Editorial: Petty bickering drags down the Democratic presidential hopefuls
Two weeks before the California primary, the relatively congenial bantering between Democratic presidential candidates Barack Obama and Hillary Rodham Clinton erupted into acrimonious mudslinging Monday night in Myrtle Beach, S.C.
The party’s front-runners spent much of the night questioning each other’s honesty in the most bitter debate of the election season.
Obama and Clinton sparred over Ronald Reagan’s legacy, special interests and how they would finance their proposals. As the debate sizzled, they routinely raised their voices, interrupted each other and stared as though they were facing President Bush, not a fellow Democrat with similar ideas for America.
We’ve come to expect this type of behavior from politicians, but it’s still disheartening. Rock ’em, sock ’em brawls make good theater, especially for journalists seeking unscripted quotes, but they’re often short on substance and long on ego.
They also often sink to the level of “he said, she said” antagonism.
At one point Monday night, for instance, Obama reacted to Clinton’s charges against him by snapping: “Not factually accurate. The same typical politics.”
Clinton retorted later with this: “You never take responsibility for any vote.”
Meanwhile, John Edwards – a distant third in most polls – challenged his opponents. “This kind of squabbling – how many children is this going to get health care?” he asked.
Maybe two: Clinton and Obama.
For weeks, the two have been content to let their campaign operatives snipe at each other over statements blown wildly out of proportion.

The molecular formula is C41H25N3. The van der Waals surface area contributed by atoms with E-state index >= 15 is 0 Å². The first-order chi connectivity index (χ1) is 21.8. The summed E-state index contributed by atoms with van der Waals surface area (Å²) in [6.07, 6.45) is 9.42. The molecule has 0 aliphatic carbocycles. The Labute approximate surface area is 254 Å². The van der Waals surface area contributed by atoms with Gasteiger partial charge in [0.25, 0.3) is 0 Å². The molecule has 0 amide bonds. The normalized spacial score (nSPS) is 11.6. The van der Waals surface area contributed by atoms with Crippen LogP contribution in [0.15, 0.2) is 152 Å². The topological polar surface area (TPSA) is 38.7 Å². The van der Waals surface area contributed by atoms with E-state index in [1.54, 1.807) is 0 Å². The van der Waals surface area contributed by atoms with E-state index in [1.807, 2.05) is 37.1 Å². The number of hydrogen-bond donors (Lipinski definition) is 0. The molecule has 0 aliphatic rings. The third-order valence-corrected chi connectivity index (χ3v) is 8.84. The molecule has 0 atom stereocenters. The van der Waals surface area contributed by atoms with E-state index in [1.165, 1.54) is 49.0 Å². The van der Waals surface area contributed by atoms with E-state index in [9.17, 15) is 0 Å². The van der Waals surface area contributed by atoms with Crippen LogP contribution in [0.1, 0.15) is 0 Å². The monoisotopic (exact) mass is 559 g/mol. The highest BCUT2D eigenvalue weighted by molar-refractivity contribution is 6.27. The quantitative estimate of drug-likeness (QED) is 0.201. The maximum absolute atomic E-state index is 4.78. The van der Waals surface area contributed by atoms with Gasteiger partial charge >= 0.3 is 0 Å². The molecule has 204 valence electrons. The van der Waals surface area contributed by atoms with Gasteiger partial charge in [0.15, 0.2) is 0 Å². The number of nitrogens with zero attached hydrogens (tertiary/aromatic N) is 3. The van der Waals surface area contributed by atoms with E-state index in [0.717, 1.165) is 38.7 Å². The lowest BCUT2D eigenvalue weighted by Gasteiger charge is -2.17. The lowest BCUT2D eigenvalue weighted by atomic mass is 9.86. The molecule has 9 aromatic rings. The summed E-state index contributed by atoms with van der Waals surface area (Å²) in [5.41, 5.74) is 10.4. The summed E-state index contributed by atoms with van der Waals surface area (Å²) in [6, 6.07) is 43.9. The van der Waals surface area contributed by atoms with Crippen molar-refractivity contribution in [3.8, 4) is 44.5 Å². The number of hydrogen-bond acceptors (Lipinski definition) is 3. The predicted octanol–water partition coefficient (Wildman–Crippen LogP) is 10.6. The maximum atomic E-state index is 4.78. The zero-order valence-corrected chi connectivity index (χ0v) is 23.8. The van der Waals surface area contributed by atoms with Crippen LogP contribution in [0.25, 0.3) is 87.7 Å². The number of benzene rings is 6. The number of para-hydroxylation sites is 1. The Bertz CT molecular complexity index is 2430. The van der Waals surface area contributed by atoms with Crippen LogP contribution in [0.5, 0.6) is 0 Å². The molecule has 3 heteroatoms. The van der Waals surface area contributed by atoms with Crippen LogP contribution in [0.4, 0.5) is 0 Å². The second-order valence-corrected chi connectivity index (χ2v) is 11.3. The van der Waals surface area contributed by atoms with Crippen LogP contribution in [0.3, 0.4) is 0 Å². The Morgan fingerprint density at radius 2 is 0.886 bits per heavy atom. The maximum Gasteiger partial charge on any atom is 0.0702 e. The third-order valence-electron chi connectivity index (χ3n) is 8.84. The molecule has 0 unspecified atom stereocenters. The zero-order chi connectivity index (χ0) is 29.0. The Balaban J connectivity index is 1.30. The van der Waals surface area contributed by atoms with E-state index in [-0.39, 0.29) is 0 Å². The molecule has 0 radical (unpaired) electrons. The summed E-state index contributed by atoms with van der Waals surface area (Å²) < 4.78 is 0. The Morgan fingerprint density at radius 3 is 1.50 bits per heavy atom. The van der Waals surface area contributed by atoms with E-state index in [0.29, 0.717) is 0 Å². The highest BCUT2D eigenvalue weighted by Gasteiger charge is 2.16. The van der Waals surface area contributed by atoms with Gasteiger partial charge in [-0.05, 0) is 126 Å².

First, Obama staffers dive-bombed Clinton when she praised President Lyndon Johnson for signing the Civil Rights Act of 1964 that she said helped realize Martin Luther King Jr.’s dreams of racial equality.
“The power of that dream became real in people’s lives because we had a president who said, ‘We’re going to do it’ and actually got it accomplished,” Clinton said.
King illuminated the civil-rights struggle that helped Johnson further King’s cause. Certainly, King should receive the majority of credit for getting civil-rights legislation passed, but given the prejudice of the day, he alone could not have finished the job without Johnson’s clout and political expertise.
From our viewpoint, Clinton stated the obvious and intended no slight to King’s legacy or majestic leadership.
Clinton’s people, including former President Bill Clinton, have been just as irresponsible. They hammered Obama for saying recently that former President Reagan transformed U.S. politics.
“Reagan changed the trajectory of America in a way that Richard Nixon did not and in a way that Bill Clinton did not,” Obama was quoted as saying. “He put us on a fundamentally different path because the country was ready for it.
“I think it’s fair to say that the Republicans were the party of ideas for a pretty long chunk of time there over the last 10 to 15 years in the sense that they were challenging conventional wisdom,” Obama said.
There’s nothing in the above paragraphs that distinctly praise Reagan or Republicans. Obama’s stating what he considers the obvious without going into detail.
Fair enough. Why the fuss?
Because both camps want their candidates to hold the most powerful job in the world. And that’s a heck of an incentive to overreact when it’s politically convenient.
Let’s halt the petty bickering. It demeans American politics and insults voters.
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